I can’t claim that weaving an ATC is an incredibly original idea, but it’s certainly not common. Putting the concept out there in the hands of a wider audience of creative types, though, opens up all sorts of possibilities for combining weaving with ther media. I think it’s just something that hasn’t really crossed people’s minds, but once the idea is there, it’s a very viable, adaptable option. I’ll leave it up to the ATC community to explore further…!
The only person I currently know who is experimenting with woven ATCs is artist/tapestry weaver Laurie o’ Neill. You can see her processes and some completed cardshere. I love this idea for using ‘thrums’ as an ATC background. I’ve been using thrums to stuff the little Oddballs I’ve woven for the fair. I think this is a far more decorative use for them, though, and you can still be just as creative with exploring colour combinations.
Since my last post about ideas for the craft fair, Gossamer Bookmarks have fallen by the wayside. They did, however, lay the groundwork for idea number 3:
3. Patch Pouch. I have found a good supplier of plain cotton canvas
pouches, which I have bought up stock of, for packaging kits and artworks. It occurred to me that some of the smaller pouches could be decorated with a simple patch of weaving. The weaving area is smaller and therefore less time-consuming to produce than the bookmarks (I increased the weaving time marginally by weaving an additional square directly onto the first patch). I used a lower gauge canvas (13ct) and a thicker yarn, resulting in a nice, sturdy little patch which was then ironed onto a canvas pouch.
4. Swirl Pouch. Although this funky little pouch (just big enough for a mobile phone) will be available to buy at the fair, it is NOT something I will be going into mass production of! My husband is a jazz musician, and I wove this during a gig he played with Arun Ghosh a couple of weeks ago. Despite the curvy edges, I’m really pleased with how it turned out. I know I am supposed to strive for even edges in tapestry, but in this case I really think the curves enhance the design. Although I can’t say I was weaving in response to the music, it is an entirely freeform design (slightly different on both sides) that created itself. Although I do think people would like these pouches, I don’t think I could charge enough for one to justify the time it took to weave. Shame, though.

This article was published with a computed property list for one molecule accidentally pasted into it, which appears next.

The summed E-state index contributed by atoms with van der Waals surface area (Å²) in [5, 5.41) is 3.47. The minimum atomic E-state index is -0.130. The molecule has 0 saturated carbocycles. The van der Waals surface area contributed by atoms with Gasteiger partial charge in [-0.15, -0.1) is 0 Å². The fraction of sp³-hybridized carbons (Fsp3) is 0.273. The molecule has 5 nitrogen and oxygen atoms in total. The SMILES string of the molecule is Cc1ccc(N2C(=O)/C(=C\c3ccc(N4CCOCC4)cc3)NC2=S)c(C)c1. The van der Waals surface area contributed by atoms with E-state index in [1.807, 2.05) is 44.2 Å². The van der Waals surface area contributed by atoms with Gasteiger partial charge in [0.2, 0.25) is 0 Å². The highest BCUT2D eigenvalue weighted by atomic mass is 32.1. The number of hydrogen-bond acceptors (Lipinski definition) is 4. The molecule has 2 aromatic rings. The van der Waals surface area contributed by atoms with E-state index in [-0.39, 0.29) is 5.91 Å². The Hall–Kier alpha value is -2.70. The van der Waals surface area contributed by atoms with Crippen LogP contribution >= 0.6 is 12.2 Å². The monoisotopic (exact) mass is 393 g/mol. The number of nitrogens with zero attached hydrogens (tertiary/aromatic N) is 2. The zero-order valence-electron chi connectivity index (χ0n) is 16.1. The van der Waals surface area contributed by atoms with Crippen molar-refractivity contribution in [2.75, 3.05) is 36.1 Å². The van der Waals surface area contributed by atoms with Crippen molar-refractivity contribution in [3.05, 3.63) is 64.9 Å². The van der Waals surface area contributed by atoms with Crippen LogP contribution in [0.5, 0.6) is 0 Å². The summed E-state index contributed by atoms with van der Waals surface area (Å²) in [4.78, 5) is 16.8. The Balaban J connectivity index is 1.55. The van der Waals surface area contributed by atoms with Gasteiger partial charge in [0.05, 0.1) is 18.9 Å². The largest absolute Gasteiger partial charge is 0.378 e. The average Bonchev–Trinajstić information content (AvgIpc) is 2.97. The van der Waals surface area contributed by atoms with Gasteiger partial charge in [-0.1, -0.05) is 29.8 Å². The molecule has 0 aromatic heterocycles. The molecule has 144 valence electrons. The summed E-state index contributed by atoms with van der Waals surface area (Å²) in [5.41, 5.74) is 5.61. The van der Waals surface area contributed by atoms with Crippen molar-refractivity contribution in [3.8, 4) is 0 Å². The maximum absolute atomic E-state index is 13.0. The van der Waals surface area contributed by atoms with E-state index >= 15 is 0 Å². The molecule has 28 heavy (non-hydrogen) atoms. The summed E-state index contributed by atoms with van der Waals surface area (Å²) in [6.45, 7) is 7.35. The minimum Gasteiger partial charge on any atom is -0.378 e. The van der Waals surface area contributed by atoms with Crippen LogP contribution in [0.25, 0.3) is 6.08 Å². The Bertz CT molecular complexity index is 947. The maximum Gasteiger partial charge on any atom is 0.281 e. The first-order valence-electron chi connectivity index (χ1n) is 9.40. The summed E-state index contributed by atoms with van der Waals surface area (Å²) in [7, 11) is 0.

Seems that I can only manage a couple of ideas at a time. Watch this space – more to follow, shortly…
Okay, perhaps everybody else has already come across this idea and I’m just behind the times (wouldn’t be the first time!); or perhaps it’s just because I work on a smaller scale than the majority of tapestry weavers and it wouldn’t work for larger pieces. Anyway, I had this idea, tried it out, and was SO impressed that it worked brilliantly!
Anyway, once you have finished weaving, here’s what you do:
1. Tie off all the warp threads into tassles. It doesn’t matter if they’re looped or not.
2. Take a piece of hessian AT LEAST the same size as your weaving. If using a larger piece, centre your weaving aginst it, so that there is an even border (or as you prefer).
3. Once you have lined up your weaving, use a needle to prod or thread the top left tassle through the hole in the hessian ‘grid’ that aligns with the top left corner of your weaving (before tassles begin).
4. Pull the tassle so that the knot pops through to the reverse side of the hessian.
5. Re-align your weaving, laying it flat against the hessian, and working along the row where your first tassle is pushed through, use your needle to prod/thread the next tassle through the hessian (and the next, etc).
The knots from the tassles provide sufficient resistance that they will not slide back through the holes in the hessian. Of course, it my take trial and error to ascertain what thickness of warp thread can work with what gauge hessian. If unsure, try knotting different thicknesses of warp thread and push them through different gauges of hessian until you find the right match. (Do this before warping your loom!)